Kathmandu Buys Rip Curl: Analysis and Questions

I admit it.  Before this deal, I’d never head of Kathmandu, a public company headquartered in New Zealand.  If you haven’t either, you can visit their consumer facing web site or their investors web site where you can pour over all the deal related documents I’ve looked at.  Mostly, though, I think you’re happy to leave that chore to me.

Kathmandu “…is a designer, marketer, retailer and wholesaler of clothing, footwear and equipment for travel and adventure. It operates in New Zealand, Australia, United Kingdom and United States of America,” as described in their public filing for the fiscal year ended July 31, 2019.  Below are some summary numbers for its last two full years.

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An Inevitable Deal: SPY Purchased by Bolle

I never learned why SPY went public in the first place all those years ago.  I imagine it was because a group of people who may not quite have understood the industry saw potential fast growth and a chance to make a lot of money.  Those were different times.  I have some experience with that way of thinking from the snowboard industry.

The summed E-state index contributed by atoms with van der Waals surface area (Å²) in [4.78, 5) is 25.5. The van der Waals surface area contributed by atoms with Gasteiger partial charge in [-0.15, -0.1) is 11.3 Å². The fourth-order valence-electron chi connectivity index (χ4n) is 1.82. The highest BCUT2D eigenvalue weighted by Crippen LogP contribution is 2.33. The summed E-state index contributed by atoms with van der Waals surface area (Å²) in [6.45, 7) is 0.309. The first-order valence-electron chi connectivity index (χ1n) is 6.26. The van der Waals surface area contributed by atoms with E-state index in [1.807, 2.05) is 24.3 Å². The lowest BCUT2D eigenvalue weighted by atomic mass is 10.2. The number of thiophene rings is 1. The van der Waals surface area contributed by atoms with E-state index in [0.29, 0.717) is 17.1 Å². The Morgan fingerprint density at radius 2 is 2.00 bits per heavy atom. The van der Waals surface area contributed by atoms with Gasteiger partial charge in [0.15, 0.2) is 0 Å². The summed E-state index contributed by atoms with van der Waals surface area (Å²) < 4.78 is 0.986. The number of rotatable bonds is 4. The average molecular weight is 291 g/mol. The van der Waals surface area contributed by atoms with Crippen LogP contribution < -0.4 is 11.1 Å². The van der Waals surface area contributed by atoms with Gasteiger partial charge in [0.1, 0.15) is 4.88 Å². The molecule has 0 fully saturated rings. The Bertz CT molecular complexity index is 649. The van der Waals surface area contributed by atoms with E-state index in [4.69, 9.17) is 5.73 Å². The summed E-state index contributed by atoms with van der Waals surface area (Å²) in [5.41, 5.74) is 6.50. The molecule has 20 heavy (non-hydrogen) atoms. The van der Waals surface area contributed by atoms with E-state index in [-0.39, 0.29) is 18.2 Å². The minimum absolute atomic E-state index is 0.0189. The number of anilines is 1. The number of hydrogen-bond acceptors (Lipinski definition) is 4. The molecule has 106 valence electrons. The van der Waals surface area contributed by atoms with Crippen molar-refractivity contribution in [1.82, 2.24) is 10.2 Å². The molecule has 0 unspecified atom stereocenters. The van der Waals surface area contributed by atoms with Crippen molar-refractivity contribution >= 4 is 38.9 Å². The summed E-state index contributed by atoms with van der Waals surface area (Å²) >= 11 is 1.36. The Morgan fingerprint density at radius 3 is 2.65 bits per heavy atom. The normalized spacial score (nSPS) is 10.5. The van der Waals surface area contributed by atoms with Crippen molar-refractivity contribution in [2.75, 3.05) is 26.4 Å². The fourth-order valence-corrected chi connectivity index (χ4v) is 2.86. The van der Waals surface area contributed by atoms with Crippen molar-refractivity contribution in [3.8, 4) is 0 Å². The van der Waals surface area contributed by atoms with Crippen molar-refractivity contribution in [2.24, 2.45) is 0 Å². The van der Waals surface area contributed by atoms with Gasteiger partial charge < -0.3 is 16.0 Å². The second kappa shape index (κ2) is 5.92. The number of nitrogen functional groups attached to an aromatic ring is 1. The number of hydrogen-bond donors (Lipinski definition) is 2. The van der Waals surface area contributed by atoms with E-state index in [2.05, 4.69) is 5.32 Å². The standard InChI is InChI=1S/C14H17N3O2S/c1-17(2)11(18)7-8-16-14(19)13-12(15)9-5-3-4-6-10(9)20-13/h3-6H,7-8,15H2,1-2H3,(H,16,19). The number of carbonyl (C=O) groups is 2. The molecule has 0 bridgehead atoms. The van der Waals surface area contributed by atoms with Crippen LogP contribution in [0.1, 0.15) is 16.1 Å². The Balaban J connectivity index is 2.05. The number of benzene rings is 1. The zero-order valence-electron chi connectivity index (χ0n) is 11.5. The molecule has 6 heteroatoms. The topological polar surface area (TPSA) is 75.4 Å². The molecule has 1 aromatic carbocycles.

The benefit to me, and to you, was in being able to follow a smaller niche player with a solid brand and see how they could compete among the big players in an industry where meaningful product differentiation wasn’t easy to come by.

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An Agnostic Moat; Zumiez’s Most Recent Quarterly Results

Zumiez had a great quarter ended August 3 (remember I don’t write until I have received and digested the 10-Q).  They did it with sales that rose just 4.3% from $219.0 in last year’s quarter to $228.4 million in this year’s.  But they also increased their gross margin from 33.1% in the same quarter last year to 33.8% in this year’s quarter.  And their selling, general and administrative expenses as a percent of revenue declined from 30% to 28.7%.

The bottom line was a net income that more than doubled from $4.38 to $9.03 million.  They’ve got an imminently solid balance sheet.  Combined with improved margins and reduced expenses over a modest revenue increase and you end up with a great bottom line.